The lifetime prevalence of patient-reported clinician-diagnosed asthma was 15.6 % (95 % CI, 14.3–16.9), equivalent to 9.8 m people; annual prevalence of patient-reported clinician-diagnosed symptomatic asthma was 8.1 % (95 % CI, 7.2–9.1), which equated to 5.1 m people; annual prevalence of patient-reported clinician-diagnosed-and-treated asthma was 9.6 % (95 % CI, 8.9-10.3), which equated to 6.0 m people; annual prevalence of clinician-reported-and-diagnosed asthma was 5.7 % (95 % CI, 5.7–5.7), which equated to 3.6 m people; clinician-reported-diagnosed-and-treated asthma was 6.8 % (95 % CI, 6.8–6.8), which equated to 4.3 m people.
Healthcare utilisation in primary care
There were an estimated 2.7 m (95 % CI, 2.6–3.0) GP consultations, 3.7 m (95 % CI, 3.6–4.1) nurse consultations and 54,000 (95 % CI, 53,000–60,000) out-of-hours calls for asthma (Table 3).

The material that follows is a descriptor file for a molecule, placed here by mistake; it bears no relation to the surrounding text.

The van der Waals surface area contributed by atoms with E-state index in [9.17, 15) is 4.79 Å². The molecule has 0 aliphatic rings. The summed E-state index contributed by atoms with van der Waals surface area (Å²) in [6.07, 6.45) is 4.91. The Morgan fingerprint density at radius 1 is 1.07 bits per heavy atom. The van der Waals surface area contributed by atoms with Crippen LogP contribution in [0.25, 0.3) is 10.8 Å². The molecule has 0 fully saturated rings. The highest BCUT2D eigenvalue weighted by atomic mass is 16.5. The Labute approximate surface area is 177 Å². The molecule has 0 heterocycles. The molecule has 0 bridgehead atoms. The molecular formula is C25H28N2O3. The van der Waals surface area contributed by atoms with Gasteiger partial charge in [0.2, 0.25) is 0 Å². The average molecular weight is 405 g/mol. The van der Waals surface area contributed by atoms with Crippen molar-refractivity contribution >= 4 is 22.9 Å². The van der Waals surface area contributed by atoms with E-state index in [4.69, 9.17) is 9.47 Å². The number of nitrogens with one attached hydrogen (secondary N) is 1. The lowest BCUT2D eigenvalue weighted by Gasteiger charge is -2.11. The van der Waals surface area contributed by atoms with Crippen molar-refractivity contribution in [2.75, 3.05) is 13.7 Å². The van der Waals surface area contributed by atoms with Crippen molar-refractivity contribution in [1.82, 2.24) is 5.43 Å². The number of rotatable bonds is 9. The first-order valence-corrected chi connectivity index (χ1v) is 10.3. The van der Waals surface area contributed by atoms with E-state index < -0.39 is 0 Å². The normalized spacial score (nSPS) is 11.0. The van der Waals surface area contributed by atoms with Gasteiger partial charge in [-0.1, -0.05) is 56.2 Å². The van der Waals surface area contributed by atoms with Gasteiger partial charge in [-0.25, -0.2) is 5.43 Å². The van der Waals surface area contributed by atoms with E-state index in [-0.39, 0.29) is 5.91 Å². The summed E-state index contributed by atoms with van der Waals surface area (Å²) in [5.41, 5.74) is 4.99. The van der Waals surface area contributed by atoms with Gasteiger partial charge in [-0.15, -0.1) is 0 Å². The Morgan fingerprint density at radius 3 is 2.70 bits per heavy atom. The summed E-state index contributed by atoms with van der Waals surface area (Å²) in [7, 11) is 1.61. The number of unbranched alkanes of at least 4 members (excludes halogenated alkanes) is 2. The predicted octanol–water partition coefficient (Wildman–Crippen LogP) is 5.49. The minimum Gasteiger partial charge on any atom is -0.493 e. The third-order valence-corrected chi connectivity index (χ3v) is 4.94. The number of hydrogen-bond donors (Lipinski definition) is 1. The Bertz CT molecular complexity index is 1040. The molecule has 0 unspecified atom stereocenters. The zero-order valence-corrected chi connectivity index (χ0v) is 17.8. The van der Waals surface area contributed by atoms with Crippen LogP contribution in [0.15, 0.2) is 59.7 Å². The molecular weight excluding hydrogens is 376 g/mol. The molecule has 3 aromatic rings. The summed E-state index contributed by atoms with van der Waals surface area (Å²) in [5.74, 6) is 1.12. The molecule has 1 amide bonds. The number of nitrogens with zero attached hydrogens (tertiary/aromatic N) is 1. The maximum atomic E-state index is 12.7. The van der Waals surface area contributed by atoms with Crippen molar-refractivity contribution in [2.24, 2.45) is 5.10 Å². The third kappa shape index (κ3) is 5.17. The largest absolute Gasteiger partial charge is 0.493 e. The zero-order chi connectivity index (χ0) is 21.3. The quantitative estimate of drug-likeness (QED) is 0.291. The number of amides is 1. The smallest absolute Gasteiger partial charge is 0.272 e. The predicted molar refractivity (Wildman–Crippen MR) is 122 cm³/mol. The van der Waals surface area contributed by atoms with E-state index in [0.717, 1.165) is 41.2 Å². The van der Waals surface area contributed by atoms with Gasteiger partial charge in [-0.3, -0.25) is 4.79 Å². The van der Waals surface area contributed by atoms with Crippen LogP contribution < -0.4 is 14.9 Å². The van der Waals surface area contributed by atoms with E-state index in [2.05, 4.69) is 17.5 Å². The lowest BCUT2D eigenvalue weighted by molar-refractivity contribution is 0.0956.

Healthcare utilisation in secondary care
There were an estimated 113,000 (95 % CI, 108,000–132,000) ambulance conveyances for asthma; 121,000 (95 % CI, 108,000–146,000) A&E attendances; 93,900 (95 % CI, 93,900–93,900) in-patient episodes; 6100 (95 % CI, 5900–6200) day-case episodes; and 1800 (95 % CI, 1700–1900) ICU episodes (Table 4). The total length of stay for inpatients and day-cases in UK relating to asthma was 195,000 days.
Wider societal impact
School absenteeism for asthma or asthma symptoms accounted for 252.4 days/1000 children (95 % CI, 241.3–263.5; n/N = 1267/5352), equivalent to 2.8 m (95 % CI, 2.6–3.0) absences. Work absenteeism for asthma symptoms accounted for 78.9 days/1000 adults (95 % CI, 72.6–85.3, n/N = 535/6978), equivalent to 4.1 m (95 % CI, 3.4–4.7) work-days lost.
For asthma, DLA was claimed by an estimated 36,980 people; 24,100 people in England, 3600 people in Scotland, 3300 people in Wales and 5980 people in Northern Ireland.
There were an estimated 1160 deaths (2.1/100,000; 95 % CI, 2.0–2.2) due to asthma; 982 deaths in England (2.1/100,000; 95 % CI, 2.0–2.2), 94 in Scotland (2.0/100,000; 95 % CI, 1.6–2.3), 58 in Wales (2.0/100,000; 95 % CI, 1.5–2.5), and 26 in Northern Ireland (1.9/100,000; 95 % CI, 1.2–2.7).
Financial costs of asthma